Piano Technique For Beginners And Pro’s Alike

Share on facebook
Facebook
Share on twitter
Twitter
Share on linkedin
LinkedIn

Piano Technique is one of the the most important foundational elements that we all must learn, master and continue to practice, no matter what level of musician we are. This means even as a professional, we continually have to work on our piano technique.

A lot of students think piano technique is playing boring piano scales or piano arpeggios, but in reality it can be quite fun.

In this article I’m going to share with you a couple of piano technique exercises that will add some creativity to your piano practice routine.

Check out the new Piano Practice lesson bundle.

Piano Chords Exercise – Triads & Scales

This piano exercise mixes 5-finger scales along with triad arpeggios. To see this in action, check out this Piano Chords Exercise video on YouTube.

piano-technique-major-minor-triads

 

Tetra Chords Exercise for Piano Technique

OK, so what is a tetrachord? You can read the Wikipedia article on tetrachords here. Basically, a tetrachord is 4 pitches (notes) that happen within a perfect 4th.

This translates into a 4-note scale in which all of the notes are within a perfect fourth interval. Now, in reality, we can use the tetrachord terminology a little looser to refer to any 4-note scale.

 

piano-technique-tetra-chord

This two-handed tetra scale exercise is an incredible tool for increasing your fluidity and coordination between your hands. This piano technique exercise also helps you strengthen your left-hand because you are leaving out your thumb. When you play a 5-finger scale, and each finger plays a note, your hand gets used to this pattern. By removing one of the notes, you’ve made it more difficult to play this scale.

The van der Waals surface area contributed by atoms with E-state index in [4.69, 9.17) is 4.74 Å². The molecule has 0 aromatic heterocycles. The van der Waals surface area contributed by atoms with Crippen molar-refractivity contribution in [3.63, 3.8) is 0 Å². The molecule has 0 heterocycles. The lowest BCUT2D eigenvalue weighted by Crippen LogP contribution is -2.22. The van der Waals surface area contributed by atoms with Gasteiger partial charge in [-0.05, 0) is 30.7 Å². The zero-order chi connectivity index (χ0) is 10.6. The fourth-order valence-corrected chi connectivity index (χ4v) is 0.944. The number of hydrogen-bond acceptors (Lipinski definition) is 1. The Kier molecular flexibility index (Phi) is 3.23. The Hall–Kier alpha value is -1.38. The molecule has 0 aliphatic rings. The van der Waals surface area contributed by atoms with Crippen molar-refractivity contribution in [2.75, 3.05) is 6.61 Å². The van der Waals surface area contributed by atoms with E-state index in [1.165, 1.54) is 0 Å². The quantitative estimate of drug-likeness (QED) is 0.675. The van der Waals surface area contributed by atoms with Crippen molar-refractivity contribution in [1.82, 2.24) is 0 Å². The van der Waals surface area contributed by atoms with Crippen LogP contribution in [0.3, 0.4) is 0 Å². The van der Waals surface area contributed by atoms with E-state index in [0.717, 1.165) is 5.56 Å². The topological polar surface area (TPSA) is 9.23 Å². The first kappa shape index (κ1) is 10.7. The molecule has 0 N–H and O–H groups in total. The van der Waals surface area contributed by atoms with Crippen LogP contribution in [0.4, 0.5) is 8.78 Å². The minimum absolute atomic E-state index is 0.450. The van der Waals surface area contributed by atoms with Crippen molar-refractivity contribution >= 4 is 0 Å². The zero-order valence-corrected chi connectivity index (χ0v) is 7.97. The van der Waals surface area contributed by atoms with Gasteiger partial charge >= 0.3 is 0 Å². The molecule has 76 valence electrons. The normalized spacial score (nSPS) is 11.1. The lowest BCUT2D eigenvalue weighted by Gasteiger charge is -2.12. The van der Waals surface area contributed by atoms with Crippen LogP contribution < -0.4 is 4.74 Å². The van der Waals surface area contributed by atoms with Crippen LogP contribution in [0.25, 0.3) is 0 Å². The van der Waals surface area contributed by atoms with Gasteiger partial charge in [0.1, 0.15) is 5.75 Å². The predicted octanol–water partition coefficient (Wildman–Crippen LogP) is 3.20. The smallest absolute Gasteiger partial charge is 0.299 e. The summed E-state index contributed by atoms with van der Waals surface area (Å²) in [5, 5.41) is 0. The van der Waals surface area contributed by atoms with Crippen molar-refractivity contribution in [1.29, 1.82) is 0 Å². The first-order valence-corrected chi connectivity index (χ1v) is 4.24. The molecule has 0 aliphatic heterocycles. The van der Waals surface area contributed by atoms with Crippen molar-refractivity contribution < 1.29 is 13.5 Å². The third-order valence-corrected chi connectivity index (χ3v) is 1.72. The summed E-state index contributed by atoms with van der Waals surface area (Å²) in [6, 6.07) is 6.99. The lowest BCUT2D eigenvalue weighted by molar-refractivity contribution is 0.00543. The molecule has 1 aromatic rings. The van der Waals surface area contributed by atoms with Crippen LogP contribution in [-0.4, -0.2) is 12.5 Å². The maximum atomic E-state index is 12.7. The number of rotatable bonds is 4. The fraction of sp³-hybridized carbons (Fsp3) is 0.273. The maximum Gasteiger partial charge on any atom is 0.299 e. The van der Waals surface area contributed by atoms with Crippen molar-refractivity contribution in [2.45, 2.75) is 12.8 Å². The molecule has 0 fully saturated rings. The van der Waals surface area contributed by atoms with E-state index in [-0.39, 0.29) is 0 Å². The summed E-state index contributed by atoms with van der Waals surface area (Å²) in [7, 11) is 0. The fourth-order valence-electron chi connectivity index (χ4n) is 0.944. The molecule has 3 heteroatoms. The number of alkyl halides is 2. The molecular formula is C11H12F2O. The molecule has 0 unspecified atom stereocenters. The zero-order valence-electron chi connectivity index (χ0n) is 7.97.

Piano Technique – 1-Week Practice Challenge

Want a challenge? Try this 7-day practice challenge to jumpstart your piano practice routine.

  • Day 1 – play your major and minor 5-finger scales with the metronome on 80bpm. Focus on keeping the fingers together between the hands, don’t rush, breath and stay loose! Remain active. Do not “space out” when practicing this.
  • Day 2 – move between playing a major or minor 5-finger scale, then play the corresponding triad arpeggio. For example, play a C major 5-finger scale up and down, then play the C major triad arpeggio up and down. Repeat 20x, slowly with a metronome on 80bpm. Move this exercise to 3 new keys.
  • Day 3 – focus on transposing exercises from day 1 and 2 into 6 keys. Again, play with the metronome and stay loose.
  • Day 4 – play the Two-Handed Tetra Scales exercise. Practice without the metronome to start. Instead, focus on keeping an even tone between each finger. One finger should not sound louder than any other finger. Also try to keep a very steady beat between EACH note.
  • Day 5 – transpose the Two-Handed Tetra Scales exercise into 6 new keys. Now add the metronome on 80bpm.
  • Day 6 – transpose both exercises into any key that you have not yet practiced.
  • Day 7 – increase the metronome to 90bpm. Play exercises in contrary motion. Try playing in (2) different keys simultaneously.

Check out the new Piano Practice lesson bundle.

 

More to explore...

Jazzedge Teachers
Willie

Welcome Paul Buono

Paul Buono has returned to the JazzEdge family as an instructor.  His professional piano/keyboard experience includes national and international touring, university professor, musical director, pit

Read More »

Responses

Your email address will not be published.

  1. Willie,
    Does it matter if we play on the tips of our fingers like you do or if we press the key down with our
    fingerprints? Thanks!

    1. Hey Jerry, it depends on what you are playing, but most of the time I am grabbing with my fingers. So, you start with the pad of the finger then grab to the tip. Check out the Faster Fingers lesson for an example of how this is done.

  2. Thanks for mentioning the importance of maintaining your focus while you are practicing major and minor 5-finger scales. My daughter is interested in learning how to play the piano so that she can play a song for her mother’s birthday next month, but she is worried that her small hands might make it difficult for her to practice without straining her fingers. Maybe she should find a professional that can help her learn various ways to practice.